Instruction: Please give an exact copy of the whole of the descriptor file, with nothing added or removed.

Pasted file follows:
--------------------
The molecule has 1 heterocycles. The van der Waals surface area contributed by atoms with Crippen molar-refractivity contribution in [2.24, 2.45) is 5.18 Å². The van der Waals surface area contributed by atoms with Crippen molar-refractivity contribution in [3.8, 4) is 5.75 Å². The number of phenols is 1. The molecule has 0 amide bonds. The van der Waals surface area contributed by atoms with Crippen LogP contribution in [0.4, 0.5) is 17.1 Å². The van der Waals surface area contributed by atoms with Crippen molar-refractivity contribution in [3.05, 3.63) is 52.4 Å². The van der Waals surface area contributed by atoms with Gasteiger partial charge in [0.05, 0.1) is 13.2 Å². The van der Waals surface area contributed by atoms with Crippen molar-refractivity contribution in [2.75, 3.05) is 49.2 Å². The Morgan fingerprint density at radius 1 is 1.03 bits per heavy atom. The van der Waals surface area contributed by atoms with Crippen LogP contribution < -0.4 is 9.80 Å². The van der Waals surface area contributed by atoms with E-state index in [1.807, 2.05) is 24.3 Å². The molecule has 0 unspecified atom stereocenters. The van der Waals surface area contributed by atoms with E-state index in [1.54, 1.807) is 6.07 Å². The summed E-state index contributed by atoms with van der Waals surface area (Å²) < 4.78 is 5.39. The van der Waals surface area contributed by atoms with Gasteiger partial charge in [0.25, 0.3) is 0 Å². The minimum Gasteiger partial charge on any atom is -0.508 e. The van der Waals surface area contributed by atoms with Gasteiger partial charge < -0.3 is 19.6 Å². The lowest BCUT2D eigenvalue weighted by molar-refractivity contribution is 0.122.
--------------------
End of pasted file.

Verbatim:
The molecule has 1 heterocycles. The van der Waals surface area contributed by atoms with Crippen molar-refractivity contribution in [2.24, 2.45) is 5.18 Å². The van der Waals surface area contributed by atoms with Crippen molar-refractivity contribution in [3.8, 4) is 5.75 Å². The number of phenols is 1. The molecule has 0 amide bonds. The van der Waals surface area contributed by atoms with Crippen LogP contribution in [0.4, 0.5) is 17.1 Å². The van der Waals surface area contributed by atoms with Crippen molar-refractivity contribution in [3.05, 3.63) is 52.4 Å². The van der Waals surface area contributed by atoms with Gasteiger partial charge in [0.05, 0.1) is 13.2 Å². The van der Waals surface area contributed by atoms with Crippen molar-refractivity contribution in [2.75, 3.05) is 49.2 Å². The Morgan fingerprint density at radius 1 is 1.03 bits per heavy atom. The van der Waals surface area contributed by atoms with Crippen LogP contribution < -0.4 is 9.80 Å². The van der Waals surface area contributed by atoms with E-state index in [1.807, 2.05) is 24.3 Å². The molecule has 0 unspecified atom stereocenters. The van der Waals surface area contributed by atoms with E-state index in [1.54, 1.807) is 6.07 Å². The summed E-state index contributed by atoms with van der Waals surface area (Å²) < 4.78 is 5.39. The van der Waals surface area contributed by atoms with Gasteiger partial charge in [0.25, 0.3) is 0 Å². The minimum Gasteiger partial charge on any atom is -0.508 e. The van der Waals surface area contributed by atoms with Gasteiger partial charge < -0.3 is 19.6 Å². The lowest BCUT2D eigenvalue weighted by molar-refractivity contribution is 0.122.